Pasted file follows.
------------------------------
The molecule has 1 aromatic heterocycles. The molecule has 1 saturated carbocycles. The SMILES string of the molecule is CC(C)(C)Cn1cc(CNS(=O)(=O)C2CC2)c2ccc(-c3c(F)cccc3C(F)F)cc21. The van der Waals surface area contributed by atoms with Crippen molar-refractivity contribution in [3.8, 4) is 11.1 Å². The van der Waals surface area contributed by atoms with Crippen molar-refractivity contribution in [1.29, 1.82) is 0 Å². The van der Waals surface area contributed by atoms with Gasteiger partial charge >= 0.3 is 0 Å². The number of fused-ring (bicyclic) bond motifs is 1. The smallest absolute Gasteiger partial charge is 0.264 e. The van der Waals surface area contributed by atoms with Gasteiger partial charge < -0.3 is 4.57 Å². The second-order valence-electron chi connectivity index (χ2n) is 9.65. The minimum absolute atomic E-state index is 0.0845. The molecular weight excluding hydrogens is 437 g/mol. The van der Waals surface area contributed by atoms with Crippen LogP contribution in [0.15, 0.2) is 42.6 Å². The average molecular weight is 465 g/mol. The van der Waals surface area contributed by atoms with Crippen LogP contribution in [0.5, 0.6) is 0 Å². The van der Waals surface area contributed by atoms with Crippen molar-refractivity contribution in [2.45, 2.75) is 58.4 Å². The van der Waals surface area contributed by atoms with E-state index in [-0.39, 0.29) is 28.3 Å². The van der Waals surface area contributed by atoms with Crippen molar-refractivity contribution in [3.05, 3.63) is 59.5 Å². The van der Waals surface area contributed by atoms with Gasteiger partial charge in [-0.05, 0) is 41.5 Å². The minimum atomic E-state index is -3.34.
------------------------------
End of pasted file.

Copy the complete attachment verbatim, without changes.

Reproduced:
The molecule has 1 aromatic heterocycles. The molecule has 1 saturated carbocycles. The SMILES string of the molecule is CC(C)(C)Cn1cc(CNS(=O)(=O)C2CC2)c2ccc(-c3c(F)cccc3C(F)F)cc21. The van der Waals surface area contributed by atoms with Crippen molar-refractivity contribution in [3.8, 4) is 11.1 Å². The van der Waals surface area contributed by atoms with Crippen molar-refractivity contribution in [1.29, 1.82) is 0 Å². The van der Waals surface area contributed by atoms with Gasteiger partial charge >= 0.3 is 0 Å². The number of fused-ring (bicyclic) bond motifs is 1. The smallest absolute Gasteiger partial charge is 0.264 e. The van der Waals surface area contributed by atoms with Gasteiger partial charge < -0.3 is 4.57 Å². The second-order valence-electron chi connectivity index (χ2n) is 9.65. The minimum absolute atomic E-state index is 0.0845. The molecular weight excluding hydrogens is 437 g/mol. The van der Waals surface area contributed by atoms with Crippen LogP contribution in [0.15, 0.2) is 42.6 Å². The average molecular weight is 465 g/mol. The van der Waals surface area contributed by atoms with Crippen LogP contribution in [0.5, 0.6) is 0 Å². The van der Waals surface area contributed by atoms with Crippen molar-refractivity contribution in [2.45, 2.75) is 58.4 Å². The van der Waals surface area contributed by atoms with E-state index in [-0.39, 0.29) is 28.3 Å². The van der Waals surface area contributed by atoms with Crippen molar-refractivity contribution in [3.05, 3.63) is 59.5 Å². The van der Waals surface area contributed by atoms with Gasteiger partial charge in [-0.05, 0) is 41.5 Å². The minimum atomic E-state index is -3.34.